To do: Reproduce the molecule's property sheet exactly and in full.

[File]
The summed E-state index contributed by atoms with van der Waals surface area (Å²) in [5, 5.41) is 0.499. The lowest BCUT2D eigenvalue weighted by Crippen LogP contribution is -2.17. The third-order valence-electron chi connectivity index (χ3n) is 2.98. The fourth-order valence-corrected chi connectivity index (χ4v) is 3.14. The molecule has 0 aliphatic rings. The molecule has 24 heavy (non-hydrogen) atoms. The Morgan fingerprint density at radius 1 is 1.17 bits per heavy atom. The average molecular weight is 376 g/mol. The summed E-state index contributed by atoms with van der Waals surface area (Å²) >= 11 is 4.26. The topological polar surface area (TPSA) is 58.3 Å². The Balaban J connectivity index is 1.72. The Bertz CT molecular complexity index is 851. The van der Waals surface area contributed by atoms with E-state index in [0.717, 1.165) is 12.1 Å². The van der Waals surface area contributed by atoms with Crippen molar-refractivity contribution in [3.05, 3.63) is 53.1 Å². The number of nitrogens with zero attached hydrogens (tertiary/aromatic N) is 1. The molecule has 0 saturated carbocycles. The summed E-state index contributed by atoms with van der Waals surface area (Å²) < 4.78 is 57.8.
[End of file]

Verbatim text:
The summed E-state index contributed by atoms with van der Waals surface area (Å²) in [5, 5.41) is 0.499. The lowest BCUT2D eigenvalue weighted by Crippen LogP contribution is -2.17. The third-order valence-electron chi connectivity index (χ3n) is 2.98. The fourth-order valence-corrected chi connectivity index (χ4v) is 3.14. The molecule has 0 aliphatic rings. The molecule has 24 heavy (non-hydrogen) atoms. The Morgan fingerprint density at radius 1 is 1.17 bits per heavy atom. The average molecular weight is 376 g/mol. The summed E-state index contributed by atoms with van der Waals surface area (Å²) >= 11 is 4.26. The topological polar surface area (TPSA) is 58.3 Å². The Balaban J connectivity index is 1.72. The Bertz CT molecular complexity index is 851. The van der Waals surface area contributed by atoms with E-state index in [0.717, 1.165) is 12.1 Å². The van der Waals surface area contributed by atoms with Crippen molar-refractivity contribution in [3.05, 3.63) is 53.1 Å². The number of nitrogens with zero attached hydrogens (tertiary/aromatic N) is 1. The molecule has 0 saturated carbocycles. The summed E-state index contributed by atoms with van der Waals surface area (Å²) < 4.78 is 57.8.